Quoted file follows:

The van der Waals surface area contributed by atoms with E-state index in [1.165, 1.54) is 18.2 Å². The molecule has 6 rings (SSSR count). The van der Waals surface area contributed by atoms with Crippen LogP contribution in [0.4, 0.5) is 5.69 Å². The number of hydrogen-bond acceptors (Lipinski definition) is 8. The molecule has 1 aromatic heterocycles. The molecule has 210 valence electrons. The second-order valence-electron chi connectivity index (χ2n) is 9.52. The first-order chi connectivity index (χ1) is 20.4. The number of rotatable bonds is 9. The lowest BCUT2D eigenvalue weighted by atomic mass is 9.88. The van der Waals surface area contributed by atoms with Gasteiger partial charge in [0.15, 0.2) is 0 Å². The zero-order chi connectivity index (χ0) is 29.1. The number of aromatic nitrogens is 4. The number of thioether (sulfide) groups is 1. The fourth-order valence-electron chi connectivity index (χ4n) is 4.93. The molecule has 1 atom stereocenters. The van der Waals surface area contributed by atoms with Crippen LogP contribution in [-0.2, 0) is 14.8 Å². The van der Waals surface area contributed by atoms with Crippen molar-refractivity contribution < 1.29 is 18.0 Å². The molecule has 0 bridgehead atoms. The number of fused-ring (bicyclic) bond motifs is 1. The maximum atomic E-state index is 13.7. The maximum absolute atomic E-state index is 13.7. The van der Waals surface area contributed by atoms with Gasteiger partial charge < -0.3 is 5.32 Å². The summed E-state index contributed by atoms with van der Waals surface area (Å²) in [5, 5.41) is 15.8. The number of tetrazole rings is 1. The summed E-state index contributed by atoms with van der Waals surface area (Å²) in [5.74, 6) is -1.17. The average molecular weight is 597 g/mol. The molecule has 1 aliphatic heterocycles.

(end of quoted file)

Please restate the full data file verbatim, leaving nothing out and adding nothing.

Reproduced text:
The van der Waals surface area contributed by atoms with E-state index in [1.165, 1.54) is 18.2 Å². The molecule has 6 rings (SSSR count). The van der Waals surface area contributed by atoms with Crippen LogP contribution in [0.4, 0.5) is 5.69 Å². The number of hydrogen-bond acceptors (Lipinski definition) is 8. The molecule has 1 aromatic heterocycles. The molecule has 210 valence electrons. The second-order valence-electron chi connectivity index (χ2n) is 9.52. The first-order chi connectivity index (χ1) is 20.4. The number of rotatable bonds is 9. The lowest BCUT2D eigenvalue weighted by atomic mass is 9.88. The van der Waals surface area contributed by atoms with Gasteiger partial charge in [0.15, 0.2) is 0 Å². The zero-order chi connectivity index (χ0) is 29.1. The number of aromatic nitrogens is 4. The number of thioether (sulfide) groups is 1. The fourth-order valence-electron chi connectivity index (χ4n) is 4.93. The molecule has 1 atom stereocenters. The van der Waals surface area contributed by atoms with Crippen LogP contribution in [-0.2, 0) is 14.8 Å². The van der Waals surface area contributed by atoms with Crippen molar-refractivity contribution < 1.29 is 18.0 Å². The molecule has 0 bridgehead atoms. The number of fused-ring (bicyclic) bond motifs is 1. The maximum atomic E-state index is 13.7. The maximum absolute atomic E-state index is 13.7. The van der Waals surface area contributed by atoms with Gasteiger partial charge < -0.3 is 5.32 Å². The summed E-state index contributed by atoms with van der Waals surface area (Å²) in [5, 5.41) is 15.8. The number of tetrazole rings is 1. The summed E-state index contributed by atoms with van der Waals surface area (Å²) in [5.74, 6) is -1.17. The average molecular weight is 597 g/mol. The molecule has 1 aliphatic heterocycles.